Magazine article The Nation

Prizewinning Poets - 1986

Magazine article The Nation

Prizewinning Poets - 1986

Article excerpt

Prizewinning Poets--1986

The winners of Discovery--The Nation, '86 are Jessica Greenbaum, Daniel Hall, Brigit Pegeen Kelly and Alexander Thorburn. They will read their poems on Monday, April 28, at 8:15 P.M., at The Poetry Center, 92nd Street YM-YWHA in New York City. The contest was judged by Alfred Corn, Rachel Hadas and Susan Mitchell. Now in its twelfth year, the competition combines The Poetry Center's Discovery contest and The Nation's poetry prize. It is open to poets who have not published in book form.


Painted white and with a black roof, our house is a nun separated from its neighbors.

But I can never be sure it will be above me when I wake.

Sometimes, I find myself lying under the stars the house to one side like a bed I've fallen from. Covered with dew and in my pajamas, I open the door and go back inside.

The landscape seeps through the sides of our house, a lush, rustling paper that covers the walls. Birds call, and a stream runs from right to left.

To be ill is wonderful, to lie listening on a bed as a lawnmower sprays grass against the screen, to have an ache to raise up to the world's ache and to whisper, "I hold myself softly in the palm of my hand, this is me' as a grandmother enters and gently uncurls my fingers from a pillow.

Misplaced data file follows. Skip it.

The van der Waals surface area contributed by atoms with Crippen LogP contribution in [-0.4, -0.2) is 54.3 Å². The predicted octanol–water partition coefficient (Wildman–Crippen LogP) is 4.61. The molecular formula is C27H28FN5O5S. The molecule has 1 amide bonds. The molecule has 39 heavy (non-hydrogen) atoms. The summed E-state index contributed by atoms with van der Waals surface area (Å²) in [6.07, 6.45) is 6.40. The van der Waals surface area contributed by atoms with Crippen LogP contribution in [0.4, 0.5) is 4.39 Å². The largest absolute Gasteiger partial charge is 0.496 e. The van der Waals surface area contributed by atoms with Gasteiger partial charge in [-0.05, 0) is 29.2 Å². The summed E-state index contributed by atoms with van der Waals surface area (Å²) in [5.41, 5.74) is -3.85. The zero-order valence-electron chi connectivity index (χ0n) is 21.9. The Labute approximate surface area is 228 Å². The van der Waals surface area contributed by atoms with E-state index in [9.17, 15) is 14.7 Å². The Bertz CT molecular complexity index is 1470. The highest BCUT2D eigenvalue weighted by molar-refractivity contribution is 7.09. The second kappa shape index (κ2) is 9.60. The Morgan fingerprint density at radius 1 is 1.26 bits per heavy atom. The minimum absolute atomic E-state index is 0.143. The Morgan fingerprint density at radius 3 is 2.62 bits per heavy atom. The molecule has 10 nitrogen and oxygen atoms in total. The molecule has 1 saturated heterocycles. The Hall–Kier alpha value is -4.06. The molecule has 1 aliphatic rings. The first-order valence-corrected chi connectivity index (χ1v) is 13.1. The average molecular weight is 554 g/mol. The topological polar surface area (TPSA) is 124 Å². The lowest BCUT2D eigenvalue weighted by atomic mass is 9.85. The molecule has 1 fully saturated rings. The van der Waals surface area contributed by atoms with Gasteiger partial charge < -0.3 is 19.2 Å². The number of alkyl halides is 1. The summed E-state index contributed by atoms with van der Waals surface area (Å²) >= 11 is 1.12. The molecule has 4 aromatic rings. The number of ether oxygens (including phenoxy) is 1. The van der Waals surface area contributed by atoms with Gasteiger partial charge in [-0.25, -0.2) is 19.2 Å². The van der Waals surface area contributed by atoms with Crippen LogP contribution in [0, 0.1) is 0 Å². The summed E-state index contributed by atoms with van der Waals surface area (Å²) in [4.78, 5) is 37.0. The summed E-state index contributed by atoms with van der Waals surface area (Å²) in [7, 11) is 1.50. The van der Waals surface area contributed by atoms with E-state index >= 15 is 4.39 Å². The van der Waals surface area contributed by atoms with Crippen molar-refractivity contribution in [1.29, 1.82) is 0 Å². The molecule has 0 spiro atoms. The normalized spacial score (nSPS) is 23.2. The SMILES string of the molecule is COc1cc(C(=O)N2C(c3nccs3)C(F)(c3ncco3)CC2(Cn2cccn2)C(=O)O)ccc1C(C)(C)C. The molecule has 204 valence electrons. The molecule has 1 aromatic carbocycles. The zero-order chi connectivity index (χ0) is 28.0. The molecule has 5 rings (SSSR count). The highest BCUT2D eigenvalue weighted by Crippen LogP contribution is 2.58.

Or else the house slips over me as I walk along the street. I begin to feel it, small as a knapsack on my back. My head and neck protrude from it like a turtle's. Frightened, I walk into its sides. They bulge out elastically, and as I flail I leave the slowly disappearing imprint of my form in one wall.

The house is woven into a tapestry I reach my hand from, afraid I will tear its cloth.

Alexander Thorburn


The mule that lived on the road where I was married would bray to wake the morning, but could not wake me. How many summers I slept lost in my hair. How many mules on how many hills singing. Back of a deep ravine he lived, above a small river on a beaten patch of land. I walked up in the day and walked down, having been given nothing else to do. The road grew no longer, I grew no wiser, my husband was always selling things to people who buy. He went up the road, too, but the road was full of doors for him, the road was his belt and, one notch at a time, he loosened it on his way. I would sit on the hill of stones and look down on the trees, on the lake far away with its boats and those who ride in boats and I could not pray. Some of us have mule minds, are foolish as sails whipping in the wind, senseless as sheets rolling through the fields, some of us are not given even a wheel of a tinker's cart upon which to pray. When I came back I pumped water in the yard under the trees by the fence where the cows came up, but water is not wisdom and change is not made by wishes. Else I would have ridden something, even a mule, over those hills and away.

Brigit Pegeen Kelly


Suddenly a bass jumped from the water and swallowed the hummingbird.

--Mary E. Lockwood, in Bent's Life Histories

I'd always denied you the mere existence granted other birds, never really believing in either the highly abstract idea of a bird, or the bee-shaped aerobatic bit of matter--

I'd overestimated you. …

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